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FAYETTEVILLE — University of Arkansas coach Sam Pittman would rather not be asked or hear anything more or read or hear any furtherabout the officiating decision that marred what could have been a spectacular upset of No. 13 Auburn on Saturday. A word of advice to Pittman: Skip this story and the Arkansas Democrat-Gazette’s report from talking to SEC supervisor of officials John McDaid and go check out the Razorback Report in today’s paper.

The final scoreboard read Auburn 30, Arkansas 28, but many Razorback fans will always think an asterisk with a win attached should have been credited to their team.

Had the Razorbacks held on, they would be 2-1 heading into Saturday’s SEC West showdown with Ole Miss. Instead, an officiating mistake in ruling Auburn quarterback Bo Nix’s backward spike as an incomplete forward pass with 30 seconds remaining in the game allowed Auburn to retain possession and kick a game-winning field goal with seven seconds remaining.

Pittman thinks his players will go through the necessary mental exercises to flush the foul memory of the botched call to prepare for the Rebels.

“I truly believe that our players will react like we do,” said Pittman, echoing his remarks from last week when he thought the players would quickly move on from their 21-14 win at No. 16 Mississippi State, which snapped the program’s 20-game SEC losing streak. “We’re going to show them the good, the bad and the ugly today, learn from our mistakes, get better from our mistakes. We’ve got a lot of work to do.

“We didn’t tackle well. We didn’t play special teams well. We didn’t start the game well on offense. We have to get those things fixed to win an SEC football game, and that’s what we’re going to go after today.”

A reporter asked Pittman on his Monday video conference how he could keep his players from feeling sorry for themselves if everyone is saying the Razorbacks were wronged.

“Well, I’d ask y’all to quit writing about it and talking about it,” Pittman said. “That would help. You know what, no matter what happened, the outcome was the outcome, and we can’t change it.

“Even if there was a mistake made, even if whatever, we can’t change it. I never spoke to our team one time in the locker room about officiating, not once, and will not today. It is what it is. We’re 1-2 instead of 2-1, and we have to go play a heck of an Ole Miss team.

“I’m not going to mention it to them because what good is it going to do? So we’re going to leave it at that.”

Pittman also brought up a facet of the young season that has amazed many observers: That the Razorbacks have already led No. 4 Georgia at halftime, have upset No. 16 Mississippi State on the road and nearly had a road win at well-regarded Auburn despite playing without a long list of injured players.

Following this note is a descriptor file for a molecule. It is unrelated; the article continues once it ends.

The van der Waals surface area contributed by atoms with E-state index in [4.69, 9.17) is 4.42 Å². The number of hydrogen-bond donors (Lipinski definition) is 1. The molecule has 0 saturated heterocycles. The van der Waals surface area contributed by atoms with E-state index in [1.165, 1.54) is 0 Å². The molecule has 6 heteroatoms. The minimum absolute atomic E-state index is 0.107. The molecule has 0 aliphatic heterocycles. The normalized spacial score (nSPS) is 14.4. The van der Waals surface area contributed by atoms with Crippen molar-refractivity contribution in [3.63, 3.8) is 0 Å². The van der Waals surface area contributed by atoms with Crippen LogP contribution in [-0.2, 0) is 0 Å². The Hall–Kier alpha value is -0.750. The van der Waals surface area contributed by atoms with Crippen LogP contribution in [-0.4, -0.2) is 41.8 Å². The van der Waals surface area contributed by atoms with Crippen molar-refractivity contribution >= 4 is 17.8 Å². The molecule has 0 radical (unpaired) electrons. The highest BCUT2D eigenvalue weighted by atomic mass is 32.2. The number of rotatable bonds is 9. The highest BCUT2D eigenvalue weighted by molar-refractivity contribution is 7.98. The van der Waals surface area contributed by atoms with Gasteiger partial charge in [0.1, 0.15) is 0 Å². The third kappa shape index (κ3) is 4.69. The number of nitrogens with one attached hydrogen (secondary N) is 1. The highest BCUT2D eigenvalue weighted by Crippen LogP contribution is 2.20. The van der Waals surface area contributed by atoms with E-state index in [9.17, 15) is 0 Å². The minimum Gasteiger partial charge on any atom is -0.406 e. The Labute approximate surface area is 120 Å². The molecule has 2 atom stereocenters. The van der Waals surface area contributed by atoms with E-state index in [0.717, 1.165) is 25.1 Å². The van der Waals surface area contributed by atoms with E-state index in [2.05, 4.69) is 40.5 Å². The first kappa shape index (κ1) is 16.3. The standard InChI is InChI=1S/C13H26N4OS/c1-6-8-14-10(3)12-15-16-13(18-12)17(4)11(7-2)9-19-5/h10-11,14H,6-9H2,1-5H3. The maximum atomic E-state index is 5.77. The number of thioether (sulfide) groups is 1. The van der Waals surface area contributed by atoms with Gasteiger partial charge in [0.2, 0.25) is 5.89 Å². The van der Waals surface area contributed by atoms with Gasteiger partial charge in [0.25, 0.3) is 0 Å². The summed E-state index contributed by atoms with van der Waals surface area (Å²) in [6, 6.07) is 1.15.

“We’re pretty beat up as a football team,” Pittman said. “I love the way they compete. You know they don’t say a word about who’s hurt, who’s out. Who’s not there. The next guy goes in there and he plays his heart out.”

Two good examples are tailback Trelon Smith and slot receiver De’Vion Warren. Playing in place of Rakeem Boyd and Treylon Burks, respectively, Smith and Warren combined for 255 yards and three touchdowns against Auburn.

Two more examples: walk-on cornerback Hudson Clark and true freshman Khari Johnson. Clark started in place of the injured Montaric Brown on Saturday, and Johnson came in after an injury to cornerback Jerry Jacobs. Both performed well.

“We’ve had a lot of people not play this year,” Pittman said. “And nobody says a word about it, including me. And I shouldn’t have said anything about it now. The bottom line is we have practiced four-deep and our players have been ready to play.

“I’ve just been really proud of them. I’m happy with the direction the program’s headed. Very disappointed we weren’t able go win, but happy with where the program’s headed.”

Some of the Razorbacks statistics aren’t pretty, particularly rushing offense, time of possession, allowing two blocked punts and penalties in the kicking game. However, they are competitive in spite of the flaws.

“I’m a believer, man,” Pittman said. “I believe in us Razorbacks, man. Am I nervous sometimes when they say, ‘So and so is not going, he’s not on the plane, he’s not on the plane.’ Yeah, it makes you a little nervous, but we prepare these guys.

“And more than anything, we let these kids know we believe in them and it gives them a confidence builder. And we do believe in them, but the key is, I think they’re just playing extremely hard. They know what they’re doing, they’re playing extremely hard, and we’re awful happy with their effort.“

Pittman said the Razorbacks will become bigger as the program advances under his watch.

“Right now, we’re getting hit and we’re getting hurt,” he said. “We have to obviously get in the weight room and get bigger, get stronger, because we’re breaking up a little bit. Teams are just much bigger than we are.

“I’m not saying they’re more physical, because half of our injuries is us injuring ourself by hitting somebody so hard. But obviously it’s a big man’s league, and we have to continue to get a little bit bigger in the weight room and also in recruiting.”

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